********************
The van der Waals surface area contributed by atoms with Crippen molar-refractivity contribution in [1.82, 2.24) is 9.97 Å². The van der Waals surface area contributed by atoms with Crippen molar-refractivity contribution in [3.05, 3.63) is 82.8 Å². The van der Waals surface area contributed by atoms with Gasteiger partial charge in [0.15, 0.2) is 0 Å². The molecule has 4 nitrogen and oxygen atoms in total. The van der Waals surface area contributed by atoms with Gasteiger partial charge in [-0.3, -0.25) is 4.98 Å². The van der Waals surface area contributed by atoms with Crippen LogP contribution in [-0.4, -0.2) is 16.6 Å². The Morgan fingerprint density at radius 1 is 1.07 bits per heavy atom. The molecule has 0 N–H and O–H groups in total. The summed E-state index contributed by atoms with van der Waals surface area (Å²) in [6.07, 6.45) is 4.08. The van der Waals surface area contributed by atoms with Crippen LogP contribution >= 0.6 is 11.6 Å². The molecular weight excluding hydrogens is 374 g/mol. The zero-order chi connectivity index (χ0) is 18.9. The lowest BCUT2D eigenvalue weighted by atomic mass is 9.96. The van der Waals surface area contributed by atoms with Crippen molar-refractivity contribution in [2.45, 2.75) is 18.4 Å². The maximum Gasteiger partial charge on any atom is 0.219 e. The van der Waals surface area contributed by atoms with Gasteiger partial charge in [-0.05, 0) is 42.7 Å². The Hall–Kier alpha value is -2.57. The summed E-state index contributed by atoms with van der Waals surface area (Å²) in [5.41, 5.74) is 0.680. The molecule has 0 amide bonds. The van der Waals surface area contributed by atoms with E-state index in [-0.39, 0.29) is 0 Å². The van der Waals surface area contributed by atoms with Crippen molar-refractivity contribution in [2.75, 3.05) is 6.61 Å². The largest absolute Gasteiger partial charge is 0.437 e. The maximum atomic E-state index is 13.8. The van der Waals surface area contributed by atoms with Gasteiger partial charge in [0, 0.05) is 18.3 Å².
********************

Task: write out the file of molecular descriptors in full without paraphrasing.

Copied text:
The van der Waals surface area contributed by atoms with Crippen molar-refractivity contribution in [1.82, 2.24) is 9.97 Å². The van der Waals surface area contributed by atoms with Crippen molar-refractivity contribution in [3.05, 3.63) is 82.8 Å². The van der Waals surface area contributed by atoms with Gasteiger partial charge in [0.15, 0.2) is 0 Å². The molecule has 4 nitrogen and oxygen atoms in total. The van der Waals surface area contributed by atoms with Gasteiger partial charge in [-0.3, -0.25) is 4.98 Å². The van der Waals surface area contributed by atoms with Crippen LogP contribution in [-0.4, -0.2) is 16.6 Å². The Morgan fingerprint density at radius 1 is 1.07 bits per heavy atom. The molecule has 0 N–H and O–H groups in total. The summed E-state index contributed by atoms with van der Waals surface area (Å²) in [6.07, 6.45) is 4.08. The van der Waals surface area contributed by atoms with Crippen LogP contribution >= 0.6 is 11.6 Å². The molecular weight excluding hydrogens is 374 g/mol. The zero-order chi connectivity index (χ0) is 18.9. The lowest BCUT2D eigenvalue weighted by atomic mass is 9.96. The van der Waals surface area contributed by atoms with Crippen molar-refractivity contribution in [2.45, 2.75) is 18.4 Å². The maximum Gasteiger partial charge on any atom is 0.219 e. The van der Waals surface area contributed by atoms with Gasteiger partial charge in [-0.05, 0) is 42.7 Å². The Hall–Kier alpha value is -2.57. The summed E-state index contributed by atoms with van der Waals surface area (Å²) in [5.41, 5.74) is 0.680. The molecule has 0 amide bonds. The van der Waals surface area contributed by atoms with E-state index in [-0.39, 0.29) is 0 Å². The van der Waals surface area contributed by atoms with Crippen molar-refractivity contribution in [2.75, 3.05) is 6.61 Å². The largest absolute Gasteiger partial charge is 0.437 e. The maximum atomic E-state index is 13.8. The van der Waals surface area contributed by atoms with Gasteiger partial charge in [0, 0.05) is 18.3 Å².